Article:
I was at Toys R Us the other day. I met my dad there to help him pick up a gift for my daughter for the holidays. The reason we met at this particular location was because it was one of four locations in the entire city that had the item so coveted by my daughter. I had spent the morning online searching not only Toys R Us stores, but Best Buy, Target, Walmart and Barnes and Noble stores in Cleveland to see who had the orange box I was so desperately seeking.
My dad and I stood in the Customer Service line and waited for the blue-vested employee to appear from the back room with good news.
He did. "One left in stock, and you got it."
Music to my ears.
"That's the one she wants?", my dad asked.
"Alright, let's check out."
As we waited in line for my dad to pay (this was his and grandma's gift to my daughter), I thought about how well my husband and I had done this year with her gifts. Not only do we celebrate both Hanukkah and Christmas, but her birthday is also at the end of December. In the past, we have typically been those people who wait until the last minute (wait, how did that happen again?!) and end up making a midnight run to somewhere the night before one of the big days. However, this year, we started shopping early, we stuck to her list (which was quite detailed and specific), ordered some things online and were generally well prepared.
I was proud of us.
As my dad walked up to the counter, a friendly face looked at him and asked if he found everything he was looking for. He told her he did. I had grabbed a couple of additional toys for cousins we would be seeing the next day and my dad told me to put them on the counter. I told him the things were not for our daughter and that I would pay next.
Being the generous man that he is, he insisted that I put the items on the counter so he could pay for them all. After a brief argument (one I always lose in this situation), I stacked the toys on the counter and said, "thanks, dad."
The lady behind the register said, "Aw, what a nice dad you have to get you those things."
I replied with a smile that I did have a pretty good one.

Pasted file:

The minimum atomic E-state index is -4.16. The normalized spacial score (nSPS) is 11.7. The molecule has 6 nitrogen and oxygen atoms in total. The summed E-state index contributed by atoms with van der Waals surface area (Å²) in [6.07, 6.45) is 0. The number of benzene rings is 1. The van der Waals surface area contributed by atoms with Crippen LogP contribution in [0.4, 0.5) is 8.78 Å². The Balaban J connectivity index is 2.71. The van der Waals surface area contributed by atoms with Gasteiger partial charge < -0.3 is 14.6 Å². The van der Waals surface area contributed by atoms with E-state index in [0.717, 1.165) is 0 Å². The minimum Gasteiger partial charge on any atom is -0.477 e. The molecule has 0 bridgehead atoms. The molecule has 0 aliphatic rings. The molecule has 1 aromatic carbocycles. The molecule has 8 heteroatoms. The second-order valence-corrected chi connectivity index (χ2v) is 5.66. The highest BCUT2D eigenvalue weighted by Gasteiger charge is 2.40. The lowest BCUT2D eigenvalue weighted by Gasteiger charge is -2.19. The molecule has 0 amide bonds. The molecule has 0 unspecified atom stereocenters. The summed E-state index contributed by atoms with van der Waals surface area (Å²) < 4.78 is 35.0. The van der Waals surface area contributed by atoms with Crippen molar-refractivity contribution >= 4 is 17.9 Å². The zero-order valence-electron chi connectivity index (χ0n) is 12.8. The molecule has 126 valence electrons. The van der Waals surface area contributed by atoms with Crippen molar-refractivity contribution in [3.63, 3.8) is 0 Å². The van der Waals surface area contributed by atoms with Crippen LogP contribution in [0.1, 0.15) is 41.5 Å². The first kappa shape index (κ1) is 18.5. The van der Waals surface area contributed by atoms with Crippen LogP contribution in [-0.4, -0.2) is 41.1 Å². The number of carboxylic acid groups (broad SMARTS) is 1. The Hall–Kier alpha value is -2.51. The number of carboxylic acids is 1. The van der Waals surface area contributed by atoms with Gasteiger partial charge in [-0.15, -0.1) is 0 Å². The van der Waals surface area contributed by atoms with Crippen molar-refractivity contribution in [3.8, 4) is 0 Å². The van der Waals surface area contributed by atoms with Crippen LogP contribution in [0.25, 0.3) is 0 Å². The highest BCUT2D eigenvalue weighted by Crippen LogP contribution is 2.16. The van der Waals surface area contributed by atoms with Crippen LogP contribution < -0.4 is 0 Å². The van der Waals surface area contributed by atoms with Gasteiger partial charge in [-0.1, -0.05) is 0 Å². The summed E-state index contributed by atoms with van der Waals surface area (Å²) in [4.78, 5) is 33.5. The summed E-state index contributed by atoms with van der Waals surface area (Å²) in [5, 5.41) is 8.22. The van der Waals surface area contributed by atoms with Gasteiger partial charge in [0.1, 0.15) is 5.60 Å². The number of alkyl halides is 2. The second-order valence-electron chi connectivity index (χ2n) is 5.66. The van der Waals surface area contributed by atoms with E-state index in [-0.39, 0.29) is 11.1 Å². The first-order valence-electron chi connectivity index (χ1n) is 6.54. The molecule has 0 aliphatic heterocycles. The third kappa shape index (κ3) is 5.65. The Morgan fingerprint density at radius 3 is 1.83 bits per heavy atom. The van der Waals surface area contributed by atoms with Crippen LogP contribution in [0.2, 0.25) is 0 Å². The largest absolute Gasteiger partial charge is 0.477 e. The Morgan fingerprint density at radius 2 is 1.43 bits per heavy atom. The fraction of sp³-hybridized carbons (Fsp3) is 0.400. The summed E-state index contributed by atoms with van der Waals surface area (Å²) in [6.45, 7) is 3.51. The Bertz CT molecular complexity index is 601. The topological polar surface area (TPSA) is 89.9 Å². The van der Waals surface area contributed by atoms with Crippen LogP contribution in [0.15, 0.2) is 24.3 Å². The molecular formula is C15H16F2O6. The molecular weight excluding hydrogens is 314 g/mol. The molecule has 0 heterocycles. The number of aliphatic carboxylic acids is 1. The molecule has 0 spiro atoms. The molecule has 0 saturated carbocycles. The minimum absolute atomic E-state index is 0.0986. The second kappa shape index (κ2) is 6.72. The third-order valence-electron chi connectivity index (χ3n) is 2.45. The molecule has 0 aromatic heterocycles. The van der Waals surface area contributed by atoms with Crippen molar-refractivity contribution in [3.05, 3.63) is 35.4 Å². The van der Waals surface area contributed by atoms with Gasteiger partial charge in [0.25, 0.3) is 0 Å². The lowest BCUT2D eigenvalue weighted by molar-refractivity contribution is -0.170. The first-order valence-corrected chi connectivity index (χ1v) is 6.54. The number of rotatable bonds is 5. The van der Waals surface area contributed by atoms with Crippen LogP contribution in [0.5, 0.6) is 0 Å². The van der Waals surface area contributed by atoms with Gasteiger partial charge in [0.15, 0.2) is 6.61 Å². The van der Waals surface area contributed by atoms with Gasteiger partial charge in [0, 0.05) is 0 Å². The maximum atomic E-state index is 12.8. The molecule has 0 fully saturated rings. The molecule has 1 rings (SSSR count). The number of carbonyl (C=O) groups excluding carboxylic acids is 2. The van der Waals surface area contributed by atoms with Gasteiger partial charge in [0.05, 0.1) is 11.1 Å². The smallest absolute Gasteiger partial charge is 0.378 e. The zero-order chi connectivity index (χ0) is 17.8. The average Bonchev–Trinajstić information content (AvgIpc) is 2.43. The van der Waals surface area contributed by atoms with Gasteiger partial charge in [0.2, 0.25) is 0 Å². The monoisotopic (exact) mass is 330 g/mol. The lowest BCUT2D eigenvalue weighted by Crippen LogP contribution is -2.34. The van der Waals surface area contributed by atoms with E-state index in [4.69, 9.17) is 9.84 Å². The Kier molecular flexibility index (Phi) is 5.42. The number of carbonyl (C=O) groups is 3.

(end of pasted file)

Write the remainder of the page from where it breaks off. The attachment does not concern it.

Dad then said to the lady, in his generous way, "I'll get you something, too. What do you want?"
Without missing a beat, the lady smiled and simply said, "I want a dad."
(Take a beat and let that sink in for a moment.)
In an instant, all of the excitement of getting our shopping done early this year and being prepared to give gifts at the right time and being proud of finding the right gifts all melted from my mind. In an instant, the reality that it was all pretty meaningless in the grand scheme of things overtook me.
That stranger reminded me of something that I sometimes forget; she reminded me that one must have perspective in life. This is a time of year when many of us exchange things. Those things can bring us joy and amusement and pleasure; they can also make us go to Walmart at midnight or Kohl's at 5am to get our hands on them before "missing out." That stranger at Toys R Us on a snowy December afternoon, who was only in my life for a couple of minutes, reminded me of the things that cannot be bought and cannot be replaced. They do not come with a warranty...when they are gone, they are gone. No one is going to send you a new one.
That lady has no idea that she made a difference in my life or that I would share this story with others for whom it might make a difference, as well.
I am grateful for her and for the "gifts" in my life that are priceless.
We just sent you an email. Please click the link in the email to confirm your subscription!
OKSubscriptions powered by Strikingly